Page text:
The eyelid skin is the thinnest skin on the body with significant long term exposure to sunlight. That makes the eyelids one of the most common locations on the body to develop benign and cancerous skin lesions. Luckily, most eyelid lesions are benign and easily treated by simple excision. The most common eyelid skin cancer types are basal cell carcinoma and squamous cell carcinoma. The symptoms could be a subtle bump, non-resolving "sty" or lesion, lash loss, or ulcerating non-healing nodule. presence of a nodule or lesion on the eyelid that grows, bleed or ulcerates should be evaluated. The diagnosis is made by examination and biopsy.
Basal cell carcinomas are the most common eyelid skin cancer. They grow slowly and steadily but don't metasisize. Squamous cell carcinomas are the second most common eyelid skin cancer and behave similarly to basal cell carcinomas but are usually more aggressive. Melanoma of the eyelid skin are very rare but have the same prognosis as other body melanomas and need to be treated aggressively.
Basal Cell Carcinoma
Basal cell tumors represent the ninety percent of eyelid tumors. These skin cancers grow slowly over months and years. They most often appear as a pearly nodule that eventually starts to break down and ulcerate. Despite being a cancer, these tumors don't spread to distant areas but rather just continue to grow and infiltrate the surrounding tissue. They typically can be cured by simple excision followed by reconstruction of the defect left behind after the tumor removal.
Squamous Cell Carcinoma and Melanoma
These types of tumors occur much less common but are more aggressive and require more involved care to ensure complete treatment. Again, primary treatment involves removing the tumor, but care must also be taken to ensure the tumor has not spread anywhere, causing larger health problems. Your surgeon will help coordinate this as part of your treatment depending on the size and circumstances of the tumor at presentation.
Treatment (Mohs Eyelid Reconstruction)
Eyelid cancers are usually slow growing, however because there is very little eyelid tissue to begin with, it is best to excise the lesion as soon as possible. It is often a two-step process, done in conjunction with a Mohs dermatologic surgeon who ensures that the entire tumor has been excised at a microscopic level. Mohs’ surgery is a procedure developed specifically to remove a cancerous skin lesion, using visualization under microscope to carefully remove the cancerous lesion layer by layer until all margins are free of any cancerous tissue. This technique spares as much of the surrounding healthy tissue as possible. Many of these eyelid defects can be sutured together directly, but many others may require more complex reconstructions. In many of these more complex cases, the surgeon will need to use transfer of adjacent tissues (what we call ”flaps”), or transfer of skin from other parts of the eyelid face or body (what we call “skin grafts”) to complete the reconstruction. Some of these more complex reconstructions may require more than one operation to complete (what we call “staged reconstruction”).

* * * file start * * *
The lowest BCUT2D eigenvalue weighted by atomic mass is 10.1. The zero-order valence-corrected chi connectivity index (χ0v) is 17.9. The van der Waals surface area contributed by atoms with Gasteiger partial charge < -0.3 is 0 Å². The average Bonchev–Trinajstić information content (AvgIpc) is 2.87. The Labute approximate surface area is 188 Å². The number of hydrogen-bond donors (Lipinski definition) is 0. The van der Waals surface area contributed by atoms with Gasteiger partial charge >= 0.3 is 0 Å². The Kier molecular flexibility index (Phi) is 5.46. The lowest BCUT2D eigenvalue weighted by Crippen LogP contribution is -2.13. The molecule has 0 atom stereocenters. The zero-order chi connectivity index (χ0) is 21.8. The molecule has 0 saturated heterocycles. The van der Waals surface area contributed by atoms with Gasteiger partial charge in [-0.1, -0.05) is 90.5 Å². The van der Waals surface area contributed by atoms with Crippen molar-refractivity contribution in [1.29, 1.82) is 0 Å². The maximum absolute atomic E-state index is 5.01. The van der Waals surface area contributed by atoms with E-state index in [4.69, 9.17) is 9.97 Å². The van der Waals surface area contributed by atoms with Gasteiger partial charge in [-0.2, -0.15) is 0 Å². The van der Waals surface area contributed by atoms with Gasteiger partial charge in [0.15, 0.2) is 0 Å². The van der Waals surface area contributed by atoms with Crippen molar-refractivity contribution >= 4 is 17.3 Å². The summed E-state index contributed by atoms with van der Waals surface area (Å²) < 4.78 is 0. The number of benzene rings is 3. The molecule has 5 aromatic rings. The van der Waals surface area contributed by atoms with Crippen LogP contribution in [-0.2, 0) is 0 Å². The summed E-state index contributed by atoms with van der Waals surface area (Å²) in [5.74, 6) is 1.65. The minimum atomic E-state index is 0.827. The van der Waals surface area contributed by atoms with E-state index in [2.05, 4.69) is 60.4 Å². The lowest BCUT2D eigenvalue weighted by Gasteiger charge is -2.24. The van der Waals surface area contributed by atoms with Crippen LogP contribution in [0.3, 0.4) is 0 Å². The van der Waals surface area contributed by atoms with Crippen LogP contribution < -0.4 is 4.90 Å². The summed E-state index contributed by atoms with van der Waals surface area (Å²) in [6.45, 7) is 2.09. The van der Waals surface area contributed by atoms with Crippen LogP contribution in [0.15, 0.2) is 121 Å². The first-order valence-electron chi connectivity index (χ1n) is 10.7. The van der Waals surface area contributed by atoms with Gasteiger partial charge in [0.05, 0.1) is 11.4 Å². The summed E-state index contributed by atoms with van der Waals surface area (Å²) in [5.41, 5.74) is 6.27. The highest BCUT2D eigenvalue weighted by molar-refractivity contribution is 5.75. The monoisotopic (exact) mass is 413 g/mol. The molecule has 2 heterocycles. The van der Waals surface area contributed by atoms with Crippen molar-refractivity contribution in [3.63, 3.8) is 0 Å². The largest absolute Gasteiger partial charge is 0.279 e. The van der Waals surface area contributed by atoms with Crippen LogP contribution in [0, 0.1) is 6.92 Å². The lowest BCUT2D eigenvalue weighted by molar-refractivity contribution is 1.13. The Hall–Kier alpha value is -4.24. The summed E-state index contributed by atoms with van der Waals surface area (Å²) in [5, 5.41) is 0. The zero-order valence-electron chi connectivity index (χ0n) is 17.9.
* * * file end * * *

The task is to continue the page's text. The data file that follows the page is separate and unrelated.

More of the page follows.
Who Should Perform Eyelid Skin Cancer Reconstruction Surgery?
An oculoplastic surgeon, who is a member of American Society of Ophthalmic Plastic and Reconstructive Surgery (ASOPRS), is someone who is a board certified ophthalmologist who has completed additional 2-year fellowship training in cosmetic and reconstructive plastic surgery of the eyelids, orbits (eye socket), lacrimal system( tearing system) and surrounding structures. Dr. Taban is triple board certified by American Board of Cosmetic Surgery (ABCS), American Society of Ophthalmic Plastic and Reconstructive Surgery (ASOPRS), and American Academy of Ophthalmology (AAO). Dr. Taban is an oculoplastic surgeon with expertise in eyelid skin cancer reconstruction surgery in Beverly Hills and Santa Barbara.
Before and After Eyelid Reconstruction
Contact Dr. Taban
Dr. Mehryar (Ray) Taban is board certified in Ophthalmology and has extensive knowledge in the treatment of eyelid tumors. If you'd like to learn more about the various treatment options offered by Dr. Taban, contact his office today to schedule your initial consultation in Beverly Hills or Santa Barbara. To view additional images of Dr. Taban's patients who have undergone eyelid surgery, please visit our photo gallery.
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